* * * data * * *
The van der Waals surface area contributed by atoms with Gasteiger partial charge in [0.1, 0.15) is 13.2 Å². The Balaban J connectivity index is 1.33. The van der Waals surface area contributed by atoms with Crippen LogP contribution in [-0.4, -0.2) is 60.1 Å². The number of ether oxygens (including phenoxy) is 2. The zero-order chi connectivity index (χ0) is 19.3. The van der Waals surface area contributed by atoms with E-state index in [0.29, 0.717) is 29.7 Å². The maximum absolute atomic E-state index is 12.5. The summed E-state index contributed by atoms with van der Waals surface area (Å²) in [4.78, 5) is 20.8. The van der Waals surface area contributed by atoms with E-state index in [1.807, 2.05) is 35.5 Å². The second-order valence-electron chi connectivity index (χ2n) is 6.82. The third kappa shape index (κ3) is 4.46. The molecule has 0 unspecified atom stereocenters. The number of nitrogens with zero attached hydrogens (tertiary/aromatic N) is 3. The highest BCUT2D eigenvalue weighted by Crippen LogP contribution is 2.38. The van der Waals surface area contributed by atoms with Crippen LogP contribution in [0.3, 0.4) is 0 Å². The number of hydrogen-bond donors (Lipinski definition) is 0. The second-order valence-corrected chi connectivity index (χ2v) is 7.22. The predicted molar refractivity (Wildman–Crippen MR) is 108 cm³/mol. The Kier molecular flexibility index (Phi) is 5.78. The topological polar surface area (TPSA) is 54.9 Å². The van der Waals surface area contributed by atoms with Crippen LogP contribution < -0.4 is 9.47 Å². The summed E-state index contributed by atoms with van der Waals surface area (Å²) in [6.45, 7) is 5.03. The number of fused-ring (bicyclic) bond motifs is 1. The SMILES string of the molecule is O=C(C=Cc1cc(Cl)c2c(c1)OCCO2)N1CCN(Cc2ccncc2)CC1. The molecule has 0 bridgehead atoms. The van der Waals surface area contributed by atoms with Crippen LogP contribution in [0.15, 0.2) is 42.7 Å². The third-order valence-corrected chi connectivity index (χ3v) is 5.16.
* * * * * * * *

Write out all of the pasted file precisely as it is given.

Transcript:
The van der Waals surface area contributed by atoms with Gasteiger partial charge in [0.1, 0.15) is 13.2 Å². The Balaban J connectivity index is 1.33. The van der Waals surface area contributed by atoms with Crippen LogP contribution in [-0.4, -0.2) is 60.1 Å². The number of ether oxygens (including phenoxy) is 2. The zero-order chi connectivity index (χ0) is 19.3. The van der Waals surface area contributed by atoms with E-state index in [0.29, 0.717) is 29.7 Å². The maximum absolute atomic E-state index is 12.5. The summed E-state index contributed by atoms with van der Waals surface area (Å²) in [4.78, 5) is 20.8. The van der Waals surface area contributed by atoms with E-state index in [1.807, 2.05) is 35.5 Å². The second-order valence-electron chi connectivity index (χ2n) is 6.82. The third kappa shape index (κ3) is 4.46. The molecule has 0 unspecified atom stereocenters. The number of nitrogens with zero attached hydrogens (tertiary/aromatic N) is 3. The highest BCUT2D eigenvalue weighted by Crippen LogP contribution is 2.38. The van der Waals surface area contributed by atoms with Crippen LogP contribution in [0.3, 0.4) is 0 Å². The number of hydrogen-bond donors (Lipinski definition) is 0. The second-order valence-corrected chi connectivity index (χ2v) is 7.22. The predicted molar refractivity (Wildman–Crippen MR) is 108 cm³/mol. The Kier molecular flexibility index (Phi) is 5.78. The topological polar surface area (TPSA) is 54.9 Å². The van der Waals surface area contributed by atoms with Crippen LogP contribution < -0.4 is 9.47 Å². The summed E-state index contributed by atoms with van der Waals surface area (Å²) in [6.45, 7) is 5.03. The number of fused-ring (bicyclic) bond motifs is 1. The SMILES string of the molecule is O=C(C=Cc1cc(Cl)c2c(c1)OCCO2)N1CCN(Cc2ccncc2)CC1. The molecule has 0 bridgehead atoms. The van der Waals surface area contributed by atoms with Crippen LogP contribution in [0.15, 0.2) is 42.7 Å². The third-order valence-corrected chi connectivity index (χ3v) is 5.16.